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ANF04. Fathers of the Third Century: Tertullian, Part Fourth; Minucius Felix; Commodian; Origen, Parts First and Second
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Chapter LVIII.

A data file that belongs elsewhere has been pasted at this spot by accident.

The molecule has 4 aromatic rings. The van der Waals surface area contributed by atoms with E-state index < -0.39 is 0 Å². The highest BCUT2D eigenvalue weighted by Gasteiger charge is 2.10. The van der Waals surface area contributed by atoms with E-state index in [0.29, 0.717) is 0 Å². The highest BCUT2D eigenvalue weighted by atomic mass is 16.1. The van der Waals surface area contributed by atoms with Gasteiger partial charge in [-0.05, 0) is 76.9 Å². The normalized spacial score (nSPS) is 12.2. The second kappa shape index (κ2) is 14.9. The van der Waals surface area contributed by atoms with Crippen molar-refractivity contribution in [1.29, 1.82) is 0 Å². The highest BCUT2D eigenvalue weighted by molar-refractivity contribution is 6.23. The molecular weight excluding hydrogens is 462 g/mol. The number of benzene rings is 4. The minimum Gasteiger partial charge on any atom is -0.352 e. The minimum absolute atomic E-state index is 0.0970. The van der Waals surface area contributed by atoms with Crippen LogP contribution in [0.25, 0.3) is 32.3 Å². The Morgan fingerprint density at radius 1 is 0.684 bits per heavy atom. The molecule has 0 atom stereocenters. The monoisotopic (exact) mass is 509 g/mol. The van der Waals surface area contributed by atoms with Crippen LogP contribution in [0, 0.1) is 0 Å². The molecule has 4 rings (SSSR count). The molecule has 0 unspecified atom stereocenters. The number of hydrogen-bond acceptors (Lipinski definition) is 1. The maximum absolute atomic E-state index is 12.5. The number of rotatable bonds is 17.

Further, after these Greek stories which the Jew adduced respecting those who were guilty of juggling practices,33503350    τερατευομένοις. and who pretended to have risen from the dead, he says to those Jews who are converts to Christianity:  “Do you imagine the statements of others not only to be myths, but to have the appearance of such, while you have discovered a becoming and credible termination to your drama in the voice from the cross, when he breathed his last?”  We reply to the Jew:  “What you adduce as myths, we regard also as such; but the statements of the Scriptures which are common to us both, in which not you only, but we also, take pride, we do not at all regard as myths.  And therefore we accord our belief to those who have therein related that some rose from the dead, as not being guilty of imposition; and to Him especially there mentioned as having risen, who both predicted the event Himself, and was the subject of prediction by others.  And His resurrection is more miraculous than that of the others in this respect, that they were raised by the prophets Elijah and Elisha, while He was raised by none of the prophets, but by His Father in heaven.  And therefore His resurrection also produced greater results than theirs.  For what great good has accrued to the world from the resurrection of the children through the instrumentality of Elijah and Elisha, such as has resulted from the preaching of the resurrection of Jesus, accepted as an article of belief, and as effected through the agency of divine power?”


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